Paul and Emily have a dinner with the detective’s future mother-in-law. She is grateful that Paul is off his motorcycle and in a suit, but the audience knows Paul would prefer the bike. His relationship and career movements are being made to please others. Before the season ends, Paul will surely reach a snapping point where he’s unable to separate these worlds.
Partnering up in an off the books fashion, Ani and Ray meet for a drink. Ani reveals that a state senator was spotted at a shady party, the type of hangout Caspere frequented. Here is the most juicy, hopeful possibility for Season 2 of True Detective. We’ve had animal masks. There are missing girls. Cryptic references to the Yellow King have even been placed in the mix. What’s my point? We still might enter the clutches of depravity, a capacity for darkness that few shows can match. There’s a kidnapping via powerful people, sexually motivated evil sort of wavelength hovering below the surface right now.
Paul and Ani meet with Ray. An attorney offers Ray the chance to get his son back if he helps discover who killed Caspere. Again, this is where the series needs to go. I sense a confrontation with men in animal masks and a descent into the kidnapping angle on the horizon. Ray also learns that the man who raped his wife has been caught. His DNA matched with other victims. Hasn’t it been subtly believed all season that Ray eliminated the man he thought raped Alicia? The horror on Ray’s face implies that he has innocent blood on his hands. Perhaps Frank had Ray wipe away someone Vaughn’s character needed out of the picture.
Frank is questioned about certain home made videos owned by Caspere. Snuff films? Weird pornos? Maybe, just maybe, the type of footage that took place before Ray entered the apartment on that fateful day when he was shot. There was a camera present and blood on the ground. Moving along this trajectory, Ray meets with Caspere’s psychiatrist. Sporting gloves and displaying an interrogative mood, Ray backhands the individual before throwing him on the ground.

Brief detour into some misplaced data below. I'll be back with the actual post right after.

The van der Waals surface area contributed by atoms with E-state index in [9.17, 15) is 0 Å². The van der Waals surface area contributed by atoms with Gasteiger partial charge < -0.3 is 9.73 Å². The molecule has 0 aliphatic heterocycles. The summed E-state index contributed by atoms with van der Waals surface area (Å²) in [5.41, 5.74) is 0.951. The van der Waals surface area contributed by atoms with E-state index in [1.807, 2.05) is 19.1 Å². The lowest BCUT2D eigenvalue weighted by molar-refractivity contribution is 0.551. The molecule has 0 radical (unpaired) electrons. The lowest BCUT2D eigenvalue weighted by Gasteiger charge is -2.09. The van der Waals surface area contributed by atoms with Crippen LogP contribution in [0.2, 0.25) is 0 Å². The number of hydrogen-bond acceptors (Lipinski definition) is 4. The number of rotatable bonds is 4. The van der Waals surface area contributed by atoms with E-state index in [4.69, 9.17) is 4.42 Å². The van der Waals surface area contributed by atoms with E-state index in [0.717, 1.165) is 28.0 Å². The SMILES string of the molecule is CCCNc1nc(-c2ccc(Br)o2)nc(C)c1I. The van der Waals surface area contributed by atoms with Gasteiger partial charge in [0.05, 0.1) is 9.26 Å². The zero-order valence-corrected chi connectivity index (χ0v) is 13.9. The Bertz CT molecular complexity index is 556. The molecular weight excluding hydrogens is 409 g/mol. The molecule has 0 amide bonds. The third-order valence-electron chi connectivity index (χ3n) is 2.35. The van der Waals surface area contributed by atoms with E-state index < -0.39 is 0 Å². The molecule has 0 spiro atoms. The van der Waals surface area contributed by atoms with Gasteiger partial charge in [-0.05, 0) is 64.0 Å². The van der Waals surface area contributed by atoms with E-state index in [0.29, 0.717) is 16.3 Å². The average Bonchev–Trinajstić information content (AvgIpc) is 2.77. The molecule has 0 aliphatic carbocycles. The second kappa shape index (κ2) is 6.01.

This is it, this is where Season 2 of True Detective becomes fully worthy of the loyal fans who support the series. We’ve arrived at a point of darkness. We don’t want the sophisticated criminal, railway subplot that dominated early on. No, we crave the stellar combination of phenomenal acting coupled with a dedication to the extremely real evil present within humanity. Most shows either sensationalize or shy away from this dreariness, not True Detective. The subject matter is grim, sure, but the realistic nature of what’s shown makes it more refreshing than vomit-inducing.
Ani uses her sister to acquire access into one of these strange powerful people parties. As she and Paul drive, it feels like they’re on a collision course with those responsible for killing Caspere. Meanwhile, Ray and Alicia discuss the serial rapist who victimized her being caught. Alicia rightfully wants to know the real child’s father, and that prospect doesn’t seem strong for Ray. We don’t receive confirmation that Ray murdered the wrong guy, but when he tells his ex-wife that Frank set him up, what we assumed earlier is implied: Frank likely used Ray’s anger to his advantage.
Ani and Paul are following birds. The bigger picture is a smell large enough to make them draw their guns in suspicion. In the wilderness, they encounter a shack that has the makeup of a torture chamber, a room of sacrifice. There’s dried blood and a chair designed to erase the mobility of the hapless victim. Perhaps a video was made, one like Ray crossed before he was shot, one similar to the various installments Caspere religiously watched. The creators of these videos encountering Ray and his people would be a wonderful plot point.
Frank hears banging on his door. He loads his gun before answering. Predictably, it’s Ray, and he states that he and Frank need to talk. A fitting ending point for an excellent episode, easily the best of the season. With three showings left, we’re on the path to depravity. What’s more, Season 2 has arrived, and skepticism regarding the show’s level of quality has been eradicated.